WHAT “Fully Committed”
WHERE Lyceum Theatre, 149 W. 45th St.
INFO $45-$147; 212-239-6200; fullycommittedbroadway.com
BOTTOM LINE Good Jesse Tyler Ferguson miscast in showcase for a vocal impersonator
Jesse Tyler Ferguson is a very talented fellow who, at least from an audience perspective, exudes exceptionally nice-guy qualities. So it feels bad to have to say this, but Ferguson, despite exhausting commitment to this demanding 80-minute comic showcase, is totally wrong for “Fully Committed.”
He is lovely as Sam, the desperate unemployed actor moonlighting as a reservationist in the basement of the hottest New York restaurant, the kind that prides itself on such ridiculously passé ingredients as “edible dirt” and a philosophy of “molecular gastronomy.”
But this is a one-man play in credit only. In reality, playwright Becky Mode’s invention — an off-Broadway hit in the late ‘90s and a regional-theater staple — requires this one man give anxious, urgent, wildly divergent voice to the 40-odd customers and bosses who plead and torment him over the phone and via the upstairs intercom.
And Ferguson, alas, appears to have five, maybe six voices at his command. This is no crime, were the whole point something other than a showoff platform for an expert impersonator and vocal chameleon.
The people who keep calling and calling may be meant to represent many cultures, genders and ages expressed in an infinite range of pathetic and obnoxious quirks. To me, unfortunately, most of them sounded like Ferguson talking in a few supposedly funny accents and expressing the snooty, the social climbing, the effeminate, the macho, the feeble and the assistant to Gwyneth Paltrow with a distressingly limited number of gestures.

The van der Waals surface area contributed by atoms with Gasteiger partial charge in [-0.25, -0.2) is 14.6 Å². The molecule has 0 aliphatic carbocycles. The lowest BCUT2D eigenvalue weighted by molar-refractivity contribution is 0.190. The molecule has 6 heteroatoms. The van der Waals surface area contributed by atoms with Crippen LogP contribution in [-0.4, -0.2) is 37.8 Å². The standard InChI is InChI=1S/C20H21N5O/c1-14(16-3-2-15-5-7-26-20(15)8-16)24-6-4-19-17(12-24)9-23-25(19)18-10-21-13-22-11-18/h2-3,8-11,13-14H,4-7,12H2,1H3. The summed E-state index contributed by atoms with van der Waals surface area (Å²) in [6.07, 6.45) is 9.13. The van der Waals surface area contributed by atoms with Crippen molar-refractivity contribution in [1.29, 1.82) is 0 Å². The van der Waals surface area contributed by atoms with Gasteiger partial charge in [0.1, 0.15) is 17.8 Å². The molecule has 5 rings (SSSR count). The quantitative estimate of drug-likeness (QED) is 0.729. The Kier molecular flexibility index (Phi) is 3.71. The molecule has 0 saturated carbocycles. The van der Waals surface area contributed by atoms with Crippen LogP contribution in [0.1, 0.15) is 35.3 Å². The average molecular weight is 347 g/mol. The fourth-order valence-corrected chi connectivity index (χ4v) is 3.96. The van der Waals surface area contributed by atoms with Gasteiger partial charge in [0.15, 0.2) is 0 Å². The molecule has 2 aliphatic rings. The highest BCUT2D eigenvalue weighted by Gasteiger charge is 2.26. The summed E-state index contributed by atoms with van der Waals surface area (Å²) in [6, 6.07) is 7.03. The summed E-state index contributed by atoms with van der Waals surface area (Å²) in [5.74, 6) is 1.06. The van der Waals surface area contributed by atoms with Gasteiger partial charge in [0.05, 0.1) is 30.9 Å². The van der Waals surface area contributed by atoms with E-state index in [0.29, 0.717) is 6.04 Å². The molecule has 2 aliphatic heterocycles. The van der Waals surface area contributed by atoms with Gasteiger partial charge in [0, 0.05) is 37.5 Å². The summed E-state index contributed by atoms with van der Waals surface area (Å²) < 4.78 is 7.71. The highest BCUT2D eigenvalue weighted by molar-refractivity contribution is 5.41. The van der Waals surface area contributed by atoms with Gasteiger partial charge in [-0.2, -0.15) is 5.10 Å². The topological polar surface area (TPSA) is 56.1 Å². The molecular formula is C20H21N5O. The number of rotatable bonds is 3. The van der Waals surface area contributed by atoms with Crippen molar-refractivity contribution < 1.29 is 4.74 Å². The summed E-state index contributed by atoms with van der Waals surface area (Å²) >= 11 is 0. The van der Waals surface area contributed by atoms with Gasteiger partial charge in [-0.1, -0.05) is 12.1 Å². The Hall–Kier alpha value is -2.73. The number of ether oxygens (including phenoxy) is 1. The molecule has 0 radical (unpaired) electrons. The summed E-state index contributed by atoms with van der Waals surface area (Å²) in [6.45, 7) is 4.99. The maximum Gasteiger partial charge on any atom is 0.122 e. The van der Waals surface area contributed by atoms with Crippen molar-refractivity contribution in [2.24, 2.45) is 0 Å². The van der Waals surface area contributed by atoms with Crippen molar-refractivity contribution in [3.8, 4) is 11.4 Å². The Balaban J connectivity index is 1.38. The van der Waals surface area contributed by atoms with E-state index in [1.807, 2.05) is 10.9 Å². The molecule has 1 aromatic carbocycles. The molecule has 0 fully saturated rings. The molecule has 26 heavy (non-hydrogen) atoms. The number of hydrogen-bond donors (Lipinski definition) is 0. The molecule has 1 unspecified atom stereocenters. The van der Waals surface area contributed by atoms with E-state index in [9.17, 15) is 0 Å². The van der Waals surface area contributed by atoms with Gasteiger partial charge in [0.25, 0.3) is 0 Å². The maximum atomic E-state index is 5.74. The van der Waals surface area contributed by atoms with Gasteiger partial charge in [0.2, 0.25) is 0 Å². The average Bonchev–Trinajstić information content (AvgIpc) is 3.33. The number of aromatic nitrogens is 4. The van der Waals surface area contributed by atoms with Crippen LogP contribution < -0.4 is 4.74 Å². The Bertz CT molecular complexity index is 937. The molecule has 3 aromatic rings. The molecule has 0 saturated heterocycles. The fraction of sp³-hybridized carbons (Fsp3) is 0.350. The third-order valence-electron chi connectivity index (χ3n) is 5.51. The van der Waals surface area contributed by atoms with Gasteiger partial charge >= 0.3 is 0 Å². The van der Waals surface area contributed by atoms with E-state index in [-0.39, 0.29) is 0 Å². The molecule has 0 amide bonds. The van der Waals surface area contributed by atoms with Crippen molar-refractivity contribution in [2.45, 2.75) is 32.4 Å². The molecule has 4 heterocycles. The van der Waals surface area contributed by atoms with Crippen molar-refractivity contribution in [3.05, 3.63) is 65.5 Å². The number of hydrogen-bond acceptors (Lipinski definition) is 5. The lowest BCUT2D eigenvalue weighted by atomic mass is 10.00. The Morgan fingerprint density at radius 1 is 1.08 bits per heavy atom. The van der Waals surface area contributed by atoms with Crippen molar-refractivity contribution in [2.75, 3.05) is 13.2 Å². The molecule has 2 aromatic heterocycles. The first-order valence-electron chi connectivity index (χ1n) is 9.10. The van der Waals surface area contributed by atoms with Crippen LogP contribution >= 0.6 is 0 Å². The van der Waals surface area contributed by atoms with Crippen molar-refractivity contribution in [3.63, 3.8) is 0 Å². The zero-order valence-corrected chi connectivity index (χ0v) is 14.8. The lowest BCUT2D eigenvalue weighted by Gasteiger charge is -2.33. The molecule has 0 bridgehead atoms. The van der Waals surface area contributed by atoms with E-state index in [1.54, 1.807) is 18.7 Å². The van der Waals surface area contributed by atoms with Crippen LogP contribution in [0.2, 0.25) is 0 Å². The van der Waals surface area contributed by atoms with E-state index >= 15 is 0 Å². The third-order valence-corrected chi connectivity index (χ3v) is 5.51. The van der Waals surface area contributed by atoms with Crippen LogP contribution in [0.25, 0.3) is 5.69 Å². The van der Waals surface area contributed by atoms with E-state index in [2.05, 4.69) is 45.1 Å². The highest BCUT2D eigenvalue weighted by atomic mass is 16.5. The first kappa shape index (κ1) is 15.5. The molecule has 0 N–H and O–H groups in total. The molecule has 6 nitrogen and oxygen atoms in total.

Before the country embraced him in “Modern Family,” he was already a favorite of New York theatergoers as young sailor Chip in his Broadway debut in “On the Town,” or as the prepubescent Leaf Coneybear in “The 25th Annual Putnam County Spelling Bee.” And in recent summers, he has played any number of comic foils in free Shakespeare in Central Park.
So naturally, there are pleasures to be had in this show, directed at a breathless, ultimately monotonous pace by Jason Moore. The set by Derek McLane puts Sam in a windowless, irrationally low-tech boiler room with an old fashioned landline and file cabinets, an irrelevant hanging collage of wooden chairs and such bad Wi-Fi that Sam has to climb a pipe to get reception on his cell. Every so often, Ferguson gets to burst into physical freedom and away from the nonstop demands of quick-change voices. In those moments, it feels good to welcome him back.